Disney Parks Ticket Store Engagement Project

Enrich the experience of ticket configuration page for both Disneyland and Disney World


Disney Parks Digital Ticket Store Engagement Project

E-commerce experience that's more than just simple and utilitarian.


About the Project

The analytical data showed that, about 50% of the traffic landing on this page comes directly from search engines. By watching the screen recordings, we found out that a good amount of those users were looking for additional information rather than purchasing right away.

Because of the nature of the redesigned page being simple and utilitarian, we assumed those users weren't provided enough context and information when they landed on this page.

So the questions are:

"How can we help provide enough context and information about the diverse experience in the park? "

From the business side, "How can we convince them to purchase tickets, and purchase with more days for each ticket"

Emotion and excitment could be the key.


My Role

I was the interaction design lead on this project, with a visual design partner and a principle designer being oversight.

My contribution includes running brainstorming sessions, ideation, stateholder communication and presentation, rapid prototyping and facilitating the Guerilla test.





Reimagine the Ticket Store, From the Content Perspective

We invited our business partners, held several workshops trying to figure out:

  • What's the overarching message?

  • What else do the users need to know when purchasing tickets?

  • How to convince them to buy tickets with more days ?

  • How to transform great park experiences into countable days ?

  • How do we surface different content so it appeals to different types of users ?

Here are some of the whiteboard sketches and wireframes demos:



Reimagine the Ticket Store, From the Structure Perspective

On the other hand I was trying to figure out the structure to hold such rich content.

The existing Bravo ticket store was proved to be a functional and useful engine so adding an additional layer to this page is quite tricky.

What's the relationship between these two layer of functionality ? How could a ticket configuration page be both informative, engaging and useful at the same time? How do we give users easier access to both ?

Because some of the ideas heavily rely on motion and storytelling, I chose to rapid prototype demos from greyscale wireframes:



The Three Concepts

After rounds of discussion and iteration, concepts from content and structure started to naturally merge and we eventually found ourselves with 3 promising designs each with different amount of interactivity and promotional info.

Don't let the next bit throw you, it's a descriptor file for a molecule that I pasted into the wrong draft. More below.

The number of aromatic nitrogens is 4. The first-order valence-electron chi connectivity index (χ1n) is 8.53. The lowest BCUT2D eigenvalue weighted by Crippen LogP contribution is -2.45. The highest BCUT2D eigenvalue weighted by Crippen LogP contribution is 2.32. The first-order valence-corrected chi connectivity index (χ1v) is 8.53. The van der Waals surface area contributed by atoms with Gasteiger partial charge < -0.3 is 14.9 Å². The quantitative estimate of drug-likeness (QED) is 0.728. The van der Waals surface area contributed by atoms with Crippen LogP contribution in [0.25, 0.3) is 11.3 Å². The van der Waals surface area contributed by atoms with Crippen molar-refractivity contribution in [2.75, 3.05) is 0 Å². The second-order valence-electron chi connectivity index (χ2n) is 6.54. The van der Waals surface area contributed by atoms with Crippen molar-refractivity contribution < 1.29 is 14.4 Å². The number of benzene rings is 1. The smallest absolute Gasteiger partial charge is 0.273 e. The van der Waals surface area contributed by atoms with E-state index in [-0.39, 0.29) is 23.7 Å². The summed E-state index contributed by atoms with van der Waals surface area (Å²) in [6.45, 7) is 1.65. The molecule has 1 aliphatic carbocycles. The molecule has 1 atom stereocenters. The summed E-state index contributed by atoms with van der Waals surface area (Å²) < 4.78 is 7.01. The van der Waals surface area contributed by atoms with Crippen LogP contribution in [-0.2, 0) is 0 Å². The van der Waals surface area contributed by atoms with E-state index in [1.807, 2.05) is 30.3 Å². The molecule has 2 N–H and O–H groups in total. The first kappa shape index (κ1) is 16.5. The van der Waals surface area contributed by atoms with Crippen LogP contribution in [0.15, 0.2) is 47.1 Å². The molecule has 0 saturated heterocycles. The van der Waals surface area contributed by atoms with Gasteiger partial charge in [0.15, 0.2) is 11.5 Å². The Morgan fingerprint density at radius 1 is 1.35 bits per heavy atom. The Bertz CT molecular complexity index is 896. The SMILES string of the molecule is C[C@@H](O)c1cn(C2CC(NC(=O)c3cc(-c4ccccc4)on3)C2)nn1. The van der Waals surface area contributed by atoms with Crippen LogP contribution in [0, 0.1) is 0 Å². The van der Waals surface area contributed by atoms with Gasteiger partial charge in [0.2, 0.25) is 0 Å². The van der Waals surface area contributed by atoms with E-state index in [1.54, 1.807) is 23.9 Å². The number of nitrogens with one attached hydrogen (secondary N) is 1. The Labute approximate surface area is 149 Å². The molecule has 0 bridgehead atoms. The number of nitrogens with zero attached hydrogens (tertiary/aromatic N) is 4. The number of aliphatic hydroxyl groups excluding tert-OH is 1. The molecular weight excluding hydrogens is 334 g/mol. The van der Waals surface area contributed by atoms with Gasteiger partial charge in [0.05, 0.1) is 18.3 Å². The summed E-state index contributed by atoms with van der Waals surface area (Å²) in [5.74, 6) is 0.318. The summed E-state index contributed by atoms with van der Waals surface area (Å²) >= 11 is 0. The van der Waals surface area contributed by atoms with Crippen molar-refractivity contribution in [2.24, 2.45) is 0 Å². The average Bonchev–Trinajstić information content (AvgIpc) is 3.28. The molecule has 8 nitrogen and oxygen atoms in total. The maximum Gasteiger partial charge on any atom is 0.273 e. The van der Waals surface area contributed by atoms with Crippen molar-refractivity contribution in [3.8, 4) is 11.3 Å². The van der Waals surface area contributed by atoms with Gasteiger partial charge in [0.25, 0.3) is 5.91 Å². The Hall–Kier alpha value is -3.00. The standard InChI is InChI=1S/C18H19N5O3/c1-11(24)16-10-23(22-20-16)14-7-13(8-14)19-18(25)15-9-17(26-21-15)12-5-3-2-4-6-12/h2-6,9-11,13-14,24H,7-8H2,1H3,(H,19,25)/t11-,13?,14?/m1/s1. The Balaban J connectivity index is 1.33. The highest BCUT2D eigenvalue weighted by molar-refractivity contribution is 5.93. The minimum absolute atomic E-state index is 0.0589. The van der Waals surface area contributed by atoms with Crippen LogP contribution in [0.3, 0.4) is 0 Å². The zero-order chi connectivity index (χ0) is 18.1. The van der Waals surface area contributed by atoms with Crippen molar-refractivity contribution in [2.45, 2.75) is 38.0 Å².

By the end of the week I had all 3 Framer prototypes ready for testing:



Guerrilla Testing

I was a bit concerned on the validity of the test while discussing and setting up tasks with my UX research partner.

Usually guerrilla testing helps us discover usability issues. On the other hand, for this particular test for this specific project, we were trying to discover findings from the emotional level. We were trying to gauge participants on whether or not they're more engaged with the page and more willing to purchase. It's not what guerrilla test is really good at.

Considering the time and resource limit, we decided to give it a try.




Of all three concepts, the concept 1 received some really bad ratings. Participants found it either confusing or overwhelming from the edge to edge images and dramatic changes. Some had a hard time figuring out how the page works.

The remaining two didn't have major problems. The only issue was related to the anchored CTA taking users down to the configuration portion of the page. Quite a few felt the page scrolled down too fast and they must have skipped something important. It turned out, as the design team tried so hard to include as much content as we could and over time the page itself gets too long to process.

As for individual interactive modules, while some found them engaging and useful, the others think it's not necessary there was no easy way out.


What Happened Next

The project was paused right after the Guerrilla testing because of budget cut. Later on another group of designers take on the project and approached the redesign in a more scaled back fashion informed by the Guerrilla test.

The project was launched through A/B test. Later on the result came out to be quite promising: more than 2% of conversion increase with estimated millions of monthly revenue increase.

The project itself provided great insight and laid a good foundation for another E-commerce redesign project which is currently under NDA.


These astounding illustrations used as the final hero images was created by one of the amazing visual designers Odeh Amarin.

Also, Feel free to check out the live page here for Disney World and Disneyland.


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